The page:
10 7. DOUBLE LEG DYNAMIC To improve the biomechanics of jump landing, and to strength the ankle in preparation for running. You will need a step about 20-30cm in height. a) JUMP LANDING FROM A HEIGHT: Begin standing on a step or strong box. Jump from two feet off the box, landing with both feet simultaneously. Ensure the position of the knee does not move past the toes on landing. The hips and shoulders should maintain level to ensure the weight is taken equally on both feet. Repeat x 10 repetitions. Attempt to jump as high as you can Then attempt to jump as long as you can

11 8. SINGLE LEG SQUATS To acquire antiquate range of motion in the ankle to perform a hop. Stand on one leg balancing with 60% weight in the heel and 40% in the forefoot. Standing tall, as you have been taught, bend your knee, like you are sitting onto a chair. Press up imagining your heels are the heaviest part of your foot until the legs are straight with all joints in line. Limit the range of the squat to ensure a good technique. Complete 10 times on each leg. NOTE the range of movement of the Single Leg Squat will not be as great as the Double Leg Squats. 1 UNSTABLE SURFACE: repeat the squat exercise above standing on either an air filled disc, wobble board, a pillow, or a folded towel. Maintain the same pressure in the heels and upright posture.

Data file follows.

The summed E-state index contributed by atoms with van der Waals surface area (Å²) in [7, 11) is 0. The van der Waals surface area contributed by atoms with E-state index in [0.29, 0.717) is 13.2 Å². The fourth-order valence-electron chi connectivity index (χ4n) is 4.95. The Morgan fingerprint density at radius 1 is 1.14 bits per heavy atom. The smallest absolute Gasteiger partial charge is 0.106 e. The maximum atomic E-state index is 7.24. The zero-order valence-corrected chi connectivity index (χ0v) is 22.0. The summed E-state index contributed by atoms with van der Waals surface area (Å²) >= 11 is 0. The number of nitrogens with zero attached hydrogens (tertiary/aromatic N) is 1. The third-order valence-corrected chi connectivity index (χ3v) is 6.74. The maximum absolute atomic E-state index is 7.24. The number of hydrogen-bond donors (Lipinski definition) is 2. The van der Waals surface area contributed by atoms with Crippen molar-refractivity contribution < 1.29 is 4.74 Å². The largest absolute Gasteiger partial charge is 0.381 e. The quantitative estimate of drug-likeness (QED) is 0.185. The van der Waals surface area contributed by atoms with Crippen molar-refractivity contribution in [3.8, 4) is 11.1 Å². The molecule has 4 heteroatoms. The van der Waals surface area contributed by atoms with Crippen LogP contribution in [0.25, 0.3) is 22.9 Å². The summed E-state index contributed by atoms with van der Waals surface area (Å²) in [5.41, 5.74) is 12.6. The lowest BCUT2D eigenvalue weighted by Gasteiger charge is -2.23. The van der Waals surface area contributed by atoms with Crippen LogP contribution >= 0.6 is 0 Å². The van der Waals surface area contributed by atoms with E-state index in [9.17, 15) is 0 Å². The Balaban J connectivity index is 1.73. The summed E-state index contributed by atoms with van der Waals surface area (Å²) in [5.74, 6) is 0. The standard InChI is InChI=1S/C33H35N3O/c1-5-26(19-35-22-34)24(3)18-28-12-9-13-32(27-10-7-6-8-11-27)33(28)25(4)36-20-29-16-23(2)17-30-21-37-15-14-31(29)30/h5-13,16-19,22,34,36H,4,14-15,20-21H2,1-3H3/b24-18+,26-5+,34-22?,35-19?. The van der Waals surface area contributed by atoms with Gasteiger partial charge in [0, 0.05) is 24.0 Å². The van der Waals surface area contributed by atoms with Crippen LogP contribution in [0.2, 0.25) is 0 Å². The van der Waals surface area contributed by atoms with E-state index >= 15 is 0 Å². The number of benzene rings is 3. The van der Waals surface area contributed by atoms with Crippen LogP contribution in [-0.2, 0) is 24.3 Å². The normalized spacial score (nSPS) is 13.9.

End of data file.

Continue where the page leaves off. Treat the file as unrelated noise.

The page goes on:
12 9. SINGLE LEG HEEL RAISES To acquire antiquate strength in the calf to perform a hop. Stand on one leg balancing with 60% weight in the heel and 40% in the forefoot. Press up onto the forefoot keeping the weight distributed across the forefoot equally. Lower back down to tap the heel then push up again. Limit the range of the lift to ensure a good technique, and that the hips and shoulders remain level. Ensure on the upward phase that the ankle stays in line with the foot, for example the weight is maintained across the ball of the foot, not moving onto the small toe side. Complete 10 repetitions on each leg. 1 UNSTABLE SURFACE: repeat the heel raise exercise above standing on either an air filled disc, wobble board, a pillow, or a folded towel. You may need to begin with using a wall to assist your balance. NOTE- Stability and alignment is key to this movement, speed is not important. Concentrate on maintaining a tall standing position with the hips and shoulders level.